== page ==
Local communities are now part of hotel life, with neighbours welcomed to use spaces that were once the exclusive realm of in-house guests.
In Brooklyn, two hotels have nailed it. The Ace Hotel in Boerum Hill, on the edge of downtown Brooklyn, buzzes with locals. Most are at their laptops on long timber tables, re-interpreting the ‘work from home’ model, and with a restaurant, bakery, coffee shop and bar all within metres, who’d want to be at home? As You Are is Ace Hotel’s all-day bakery and restaurant, and every day the hungry gather to feast, starting at 7am for hot pastries (go the cinnamon bun!) and coffee.
At night, Executive Chef Michael King has ‘best in show’ prepared for your plate. I start with Maplebrook Burrata from Vermont, with fresh peas, nduja (a spicy pork sausage spread) and a slab of focaccia. Next, exquisite New England oysters with a cherry mignonette and to crown the meal – Painted Hills Grass-fed strip sourced from a ranch in Oregon, where the cattle have only had one bad day in their life.
At Moxy Williamsburg the heartbeat of the community couldn’t be louder. “We call our guests ‘fun hunters’,” says General Manager Mike Hoover. The hotel heaves with energy. Locals eat breakfast alongside guests before cocooning in one of the communal co-working workspaces for the free WiFi and drip coffee. When the day’s over, all reunite at Bar Bedford where the Pornstar Martini flies off the bar. It’s served as a DIY cocktail, so you can decide how to measure and mix the coconut- vanilla vodka, champagne and passionfruit caviar. Give yourself a 25% tip if it works out.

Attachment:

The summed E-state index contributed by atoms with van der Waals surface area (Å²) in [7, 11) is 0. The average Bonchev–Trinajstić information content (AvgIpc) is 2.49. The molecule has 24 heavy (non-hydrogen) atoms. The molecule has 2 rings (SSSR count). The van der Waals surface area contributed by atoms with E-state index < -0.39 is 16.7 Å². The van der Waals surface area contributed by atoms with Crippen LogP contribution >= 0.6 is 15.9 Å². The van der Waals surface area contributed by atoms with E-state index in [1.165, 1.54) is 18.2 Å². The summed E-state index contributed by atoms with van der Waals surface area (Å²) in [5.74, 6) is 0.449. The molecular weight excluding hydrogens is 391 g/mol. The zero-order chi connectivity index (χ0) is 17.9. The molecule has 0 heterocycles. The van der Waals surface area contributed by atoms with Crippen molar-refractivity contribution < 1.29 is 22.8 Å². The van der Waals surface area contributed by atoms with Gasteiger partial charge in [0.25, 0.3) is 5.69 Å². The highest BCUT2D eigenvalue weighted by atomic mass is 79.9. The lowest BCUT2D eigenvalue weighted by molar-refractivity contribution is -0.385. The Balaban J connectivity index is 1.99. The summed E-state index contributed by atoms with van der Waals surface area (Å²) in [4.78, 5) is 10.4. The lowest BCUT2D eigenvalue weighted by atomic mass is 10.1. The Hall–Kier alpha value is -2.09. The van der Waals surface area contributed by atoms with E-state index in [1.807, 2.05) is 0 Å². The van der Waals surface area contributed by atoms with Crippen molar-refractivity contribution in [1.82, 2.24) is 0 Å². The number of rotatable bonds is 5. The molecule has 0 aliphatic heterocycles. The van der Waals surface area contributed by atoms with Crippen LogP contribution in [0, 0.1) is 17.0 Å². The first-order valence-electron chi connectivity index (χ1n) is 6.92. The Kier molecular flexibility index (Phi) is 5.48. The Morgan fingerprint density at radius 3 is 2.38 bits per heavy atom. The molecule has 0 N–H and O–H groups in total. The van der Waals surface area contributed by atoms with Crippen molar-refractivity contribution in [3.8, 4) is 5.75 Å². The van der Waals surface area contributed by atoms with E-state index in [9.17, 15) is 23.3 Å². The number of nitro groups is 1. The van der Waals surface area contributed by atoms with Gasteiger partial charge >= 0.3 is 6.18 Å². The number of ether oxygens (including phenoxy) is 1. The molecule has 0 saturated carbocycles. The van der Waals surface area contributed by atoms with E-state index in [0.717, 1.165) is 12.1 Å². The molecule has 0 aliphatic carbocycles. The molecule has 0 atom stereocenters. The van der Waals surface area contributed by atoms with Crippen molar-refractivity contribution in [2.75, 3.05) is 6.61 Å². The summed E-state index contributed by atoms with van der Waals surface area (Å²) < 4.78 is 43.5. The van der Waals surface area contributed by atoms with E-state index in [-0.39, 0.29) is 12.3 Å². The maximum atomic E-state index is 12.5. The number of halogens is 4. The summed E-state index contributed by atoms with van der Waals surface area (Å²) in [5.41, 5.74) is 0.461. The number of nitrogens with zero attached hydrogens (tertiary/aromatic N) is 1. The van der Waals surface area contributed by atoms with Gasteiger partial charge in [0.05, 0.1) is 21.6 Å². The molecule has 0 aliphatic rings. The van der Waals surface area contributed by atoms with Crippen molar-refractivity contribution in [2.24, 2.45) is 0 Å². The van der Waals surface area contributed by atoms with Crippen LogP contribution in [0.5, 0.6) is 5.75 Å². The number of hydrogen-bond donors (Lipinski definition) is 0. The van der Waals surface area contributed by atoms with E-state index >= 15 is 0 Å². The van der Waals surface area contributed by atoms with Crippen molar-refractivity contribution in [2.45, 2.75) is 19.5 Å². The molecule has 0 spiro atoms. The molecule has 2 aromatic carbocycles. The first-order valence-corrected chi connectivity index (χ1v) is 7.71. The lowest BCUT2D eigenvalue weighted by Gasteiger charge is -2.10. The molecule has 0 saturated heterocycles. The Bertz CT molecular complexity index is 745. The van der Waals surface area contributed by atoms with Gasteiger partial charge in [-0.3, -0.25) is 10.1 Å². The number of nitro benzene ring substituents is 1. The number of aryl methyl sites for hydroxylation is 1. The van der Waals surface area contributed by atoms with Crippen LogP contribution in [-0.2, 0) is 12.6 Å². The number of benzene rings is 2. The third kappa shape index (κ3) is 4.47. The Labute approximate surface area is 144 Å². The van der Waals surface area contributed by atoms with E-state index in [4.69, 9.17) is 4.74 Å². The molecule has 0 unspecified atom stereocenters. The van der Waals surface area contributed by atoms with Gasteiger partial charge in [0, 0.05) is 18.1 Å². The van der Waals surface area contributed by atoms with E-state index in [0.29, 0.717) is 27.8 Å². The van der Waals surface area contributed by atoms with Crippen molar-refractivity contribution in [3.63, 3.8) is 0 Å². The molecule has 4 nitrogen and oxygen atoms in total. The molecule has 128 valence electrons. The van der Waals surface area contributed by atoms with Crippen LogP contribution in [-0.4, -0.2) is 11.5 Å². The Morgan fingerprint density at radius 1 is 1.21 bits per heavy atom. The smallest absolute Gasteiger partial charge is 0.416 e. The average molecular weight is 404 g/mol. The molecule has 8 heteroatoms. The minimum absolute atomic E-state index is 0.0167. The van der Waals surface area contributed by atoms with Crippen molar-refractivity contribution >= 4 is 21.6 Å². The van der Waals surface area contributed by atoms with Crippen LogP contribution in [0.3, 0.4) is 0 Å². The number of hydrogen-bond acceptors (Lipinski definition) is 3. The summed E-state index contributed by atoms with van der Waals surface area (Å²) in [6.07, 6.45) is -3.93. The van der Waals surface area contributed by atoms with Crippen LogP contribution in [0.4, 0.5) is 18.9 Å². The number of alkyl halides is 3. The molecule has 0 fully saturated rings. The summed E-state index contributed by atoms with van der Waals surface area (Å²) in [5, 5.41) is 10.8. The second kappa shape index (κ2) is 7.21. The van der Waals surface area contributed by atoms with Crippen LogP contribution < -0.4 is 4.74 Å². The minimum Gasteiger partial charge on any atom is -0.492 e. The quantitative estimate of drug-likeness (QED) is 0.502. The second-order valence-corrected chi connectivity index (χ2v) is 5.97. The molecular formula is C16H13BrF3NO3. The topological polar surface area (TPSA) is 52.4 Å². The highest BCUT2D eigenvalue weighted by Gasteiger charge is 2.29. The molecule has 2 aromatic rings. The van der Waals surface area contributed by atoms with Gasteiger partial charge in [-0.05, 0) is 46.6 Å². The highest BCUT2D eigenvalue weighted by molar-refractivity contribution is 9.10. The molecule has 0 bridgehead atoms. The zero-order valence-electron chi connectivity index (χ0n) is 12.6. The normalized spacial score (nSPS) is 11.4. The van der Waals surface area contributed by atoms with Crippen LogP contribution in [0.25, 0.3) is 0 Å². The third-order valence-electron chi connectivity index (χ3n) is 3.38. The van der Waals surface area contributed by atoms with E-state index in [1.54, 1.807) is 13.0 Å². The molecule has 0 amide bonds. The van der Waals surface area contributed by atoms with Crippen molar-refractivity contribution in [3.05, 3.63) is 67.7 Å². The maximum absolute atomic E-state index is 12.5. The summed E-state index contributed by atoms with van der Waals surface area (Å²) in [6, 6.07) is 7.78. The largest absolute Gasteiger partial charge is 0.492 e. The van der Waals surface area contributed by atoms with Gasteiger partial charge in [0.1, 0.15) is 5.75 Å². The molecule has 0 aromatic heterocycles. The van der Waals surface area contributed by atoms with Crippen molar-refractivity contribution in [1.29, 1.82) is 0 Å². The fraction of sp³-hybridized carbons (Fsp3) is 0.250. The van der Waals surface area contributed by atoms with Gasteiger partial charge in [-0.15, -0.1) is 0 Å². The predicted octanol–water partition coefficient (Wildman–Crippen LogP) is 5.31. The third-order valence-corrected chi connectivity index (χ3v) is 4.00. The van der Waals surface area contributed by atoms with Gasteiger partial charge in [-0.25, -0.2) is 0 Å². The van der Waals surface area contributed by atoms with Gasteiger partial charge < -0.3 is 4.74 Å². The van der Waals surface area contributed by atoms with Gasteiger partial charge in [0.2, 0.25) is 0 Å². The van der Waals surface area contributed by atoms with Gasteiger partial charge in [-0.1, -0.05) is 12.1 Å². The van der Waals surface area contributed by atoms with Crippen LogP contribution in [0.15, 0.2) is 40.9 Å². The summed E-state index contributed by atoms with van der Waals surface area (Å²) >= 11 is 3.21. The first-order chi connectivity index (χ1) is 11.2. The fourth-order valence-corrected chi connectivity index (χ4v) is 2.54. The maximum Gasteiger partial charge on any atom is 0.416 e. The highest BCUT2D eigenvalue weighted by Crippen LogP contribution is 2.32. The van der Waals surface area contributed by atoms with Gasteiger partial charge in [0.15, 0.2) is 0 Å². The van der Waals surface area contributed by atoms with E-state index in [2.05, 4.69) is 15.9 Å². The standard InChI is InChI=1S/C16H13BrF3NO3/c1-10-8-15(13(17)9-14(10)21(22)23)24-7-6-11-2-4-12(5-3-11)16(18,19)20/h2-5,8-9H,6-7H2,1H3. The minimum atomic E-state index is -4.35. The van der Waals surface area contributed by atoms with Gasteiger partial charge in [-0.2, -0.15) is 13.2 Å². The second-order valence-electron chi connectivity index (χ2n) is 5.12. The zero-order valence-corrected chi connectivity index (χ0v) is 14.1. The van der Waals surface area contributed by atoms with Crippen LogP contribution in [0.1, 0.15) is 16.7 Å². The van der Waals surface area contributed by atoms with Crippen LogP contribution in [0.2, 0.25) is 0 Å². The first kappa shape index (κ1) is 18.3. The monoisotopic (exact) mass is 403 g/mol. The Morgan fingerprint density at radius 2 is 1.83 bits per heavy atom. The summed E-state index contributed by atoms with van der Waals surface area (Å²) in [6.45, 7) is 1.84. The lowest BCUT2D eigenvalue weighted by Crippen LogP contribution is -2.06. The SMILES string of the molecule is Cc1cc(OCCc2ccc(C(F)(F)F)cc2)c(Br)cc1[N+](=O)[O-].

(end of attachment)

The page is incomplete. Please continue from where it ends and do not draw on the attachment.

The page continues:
Dining is at Mesiba restaurant, which has a menu that celebrates the Levant: Israel, Lebanon, Egypt, Turkey, Palestine and Eastern Mediterranean. Perhaps I looked hungry, but my Nishnushim, Yalla, Gadal and Mesiba courses arrive together. There’s everything, everywhere, all at once! The bread, Baba Ganoush, Salmon with roasted fennel and Lamb Neck fight for space and I worry the table won’t hold it all. It does, and so does my tummy.